Bethany Beach mulls mini-golf complaints


While most of the town has welcomed the business with open arms, some of the neighbors of the new Captain Jack’s Mini-Golf in Bethany Beach aren’t too happy with it after its first summer of operation.

Cecelia Lewis and her brother Ned Walsh, along with the rest of the Walsh family, have repeatedly complained about noise from the mini-golf and about it shedding too much light on their home next door. They’ve asked the town council to give another look at town ordinances regarding mini-golf businesses to see if there aren’t some changes that can be made to force Captain Jack’s owner Carol Schultze to accommodate them further.

Further, that is, because Schultze has — by her own account and that of town Building Inspector John Eckrich — already gone above and beyond what is required of her by town code on the issues of noise and lighting that have bothered the neighbors.

She has had the original, already town-approved, lighting plan altered to reduce lighting cast on the property to the north. That included having the lighting company work directly with the Walsh family to focus lights away from their home, as well as further reducing overall lighting levels and even eliminating lighting completely from three of the course’s 18 holes.

Schultze also agreed to erect a solid fence on the northern border of her property, at the Walshes’ last-minute request, after the family initially requested an open fence but changed their mind during an architectural review.

She has limited hours of operation at Captain Jack’s to those imposed by the Board of Adjustments in its approval of a conditional use for the business last year, and in subsequent town council ordinances that made mini-golf a use-by-right on commercial property in Bethany.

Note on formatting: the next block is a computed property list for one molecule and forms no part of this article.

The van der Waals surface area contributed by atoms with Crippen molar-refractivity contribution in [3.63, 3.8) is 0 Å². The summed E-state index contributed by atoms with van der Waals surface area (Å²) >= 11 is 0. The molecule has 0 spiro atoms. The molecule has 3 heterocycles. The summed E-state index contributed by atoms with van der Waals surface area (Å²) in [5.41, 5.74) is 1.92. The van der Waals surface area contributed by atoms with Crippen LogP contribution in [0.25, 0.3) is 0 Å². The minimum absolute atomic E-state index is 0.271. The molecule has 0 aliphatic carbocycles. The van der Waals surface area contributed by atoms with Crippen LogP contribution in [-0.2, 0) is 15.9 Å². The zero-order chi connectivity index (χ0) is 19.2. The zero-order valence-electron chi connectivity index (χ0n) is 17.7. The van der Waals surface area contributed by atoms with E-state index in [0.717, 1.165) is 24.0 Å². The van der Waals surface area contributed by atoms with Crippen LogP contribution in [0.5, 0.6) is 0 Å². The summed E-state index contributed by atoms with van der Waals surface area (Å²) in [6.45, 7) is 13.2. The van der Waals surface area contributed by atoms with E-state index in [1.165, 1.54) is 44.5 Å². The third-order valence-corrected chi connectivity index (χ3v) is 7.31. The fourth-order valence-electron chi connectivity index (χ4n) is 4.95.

Still, the complaints have continued.

The site has been visited by town police officers, who found no code violations. Eckrich’s visits also yielded nothing to cite. Public Safety Officer and Bethany Beach Police Department Capt. Ralph Mitchell’s personal visit to the business also indicated there were no violations of any town code.

But based on the ongoing complaints, the Bethany Beach Town Council added consideration of possible changes to the town’s ordinances regarding mini-golf operations to the agenda for their Sept. 21 council meeting.

The subject was introduced by a reluctant but duty-bound Council Member Tracy Mulligan, who emphasized that he was doing so because the council had previously agreed to discuss the issue at a future council meeting.

Captain Jack’s rescue party arrived in the form of resident Joan Thomas, who said she was speaking not only for herself but for numerous others who support the business. Thomas read from a recent letter to the editor that supported Captain Jack’s as a family activity. She also noted Schultze’s efforts to deal with the complaints, as well as benefits the business has provided.

“Changes have been made to address their concerns,” she said. “The businesses around there surely have profited from the increased traffic.

“I would think many other businesses that could be there would only cause more problems,” Thomas added.

“This is a wonderful addition to the town,” Thomas concluded. “I don’t think it’s a blight, and I don’t think there are many who do.”

Sedona restaurant owner Jonathan Spivak, whose business is across the street from Captain Jack’s, also spoke in favor of the mini-golf, acknowledging that while it may have had little or no impact on his business, “It’s better than the empty lot and liquor store that were there before.”

“It’s absurd to me that you would reconsider this now,” Spivak added, pointing to the mini-golf’s summer-only operations that have now concluded.

But Walsh said the business had caused problems for his family throughout this first summer of its operation.